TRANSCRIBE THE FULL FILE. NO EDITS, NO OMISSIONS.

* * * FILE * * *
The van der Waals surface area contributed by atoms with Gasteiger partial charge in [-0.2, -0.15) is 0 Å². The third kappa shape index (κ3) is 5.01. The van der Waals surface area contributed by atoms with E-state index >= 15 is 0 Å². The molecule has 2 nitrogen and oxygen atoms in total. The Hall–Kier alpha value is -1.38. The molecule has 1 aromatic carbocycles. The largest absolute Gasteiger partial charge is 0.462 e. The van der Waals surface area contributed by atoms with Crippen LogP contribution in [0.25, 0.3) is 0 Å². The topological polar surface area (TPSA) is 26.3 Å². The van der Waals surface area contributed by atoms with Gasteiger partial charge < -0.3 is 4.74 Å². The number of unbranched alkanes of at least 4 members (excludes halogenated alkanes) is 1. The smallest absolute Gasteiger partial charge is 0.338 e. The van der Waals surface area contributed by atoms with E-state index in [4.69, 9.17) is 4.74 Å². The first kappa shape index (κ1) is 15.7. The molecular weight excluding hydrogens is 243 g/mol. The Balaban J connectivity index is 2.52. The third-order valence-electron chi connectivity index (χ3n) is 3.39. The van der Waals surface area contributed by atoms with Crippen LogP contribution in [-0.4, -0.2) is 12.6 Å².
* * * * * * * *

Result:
The van der Waals surface area contributed by atoms with Gasteiger partial charge in [-0.2, -0.15) is 0 Å². The third kappa shape index (κ3) is 5.01. The van der Waals surface area contributed by atoms with E-state index >= 15 is 0 Å². The molecule has 2 nitrogen and oxygen atoms in total. The Hall–Kier alpha value is -1.38. The molecule has 1 aromatic carbocycles. The largest absolute Gasteiger partial charge is 0.462 e. The van der Waals surface area contributed by atoms with Crippen LogP contribution in [0.25, 0.3) is 0 Å². The topological polar surface area (TPSA) is 26.3 Å². The van der Waals surface area contributed by atoms with Gasteiger partial charge < -0.3 is 4.74 Å². The number of unbranched alkanes of at least 4 members (excludes halogenated alkanes) is 1. The smallest absolute Gasteiger partial charge is 0.338 e. The van der Waals surface area contributed by atoms with E-state index in [4.69, 9.17) is 4.74 Å². The first kappa shape index (κ1) is 15.7. The molecular weight excluding hydrogens is 243 g/mol. The Balaban J connectivity index is 2.52. The third-order valence-electron chi connectivity index (χ3n) is 3.39. The van der Waals surface area contributed by atoms with Crippen LogP contribution in [-0.4, -0.2) is 12.6 Å².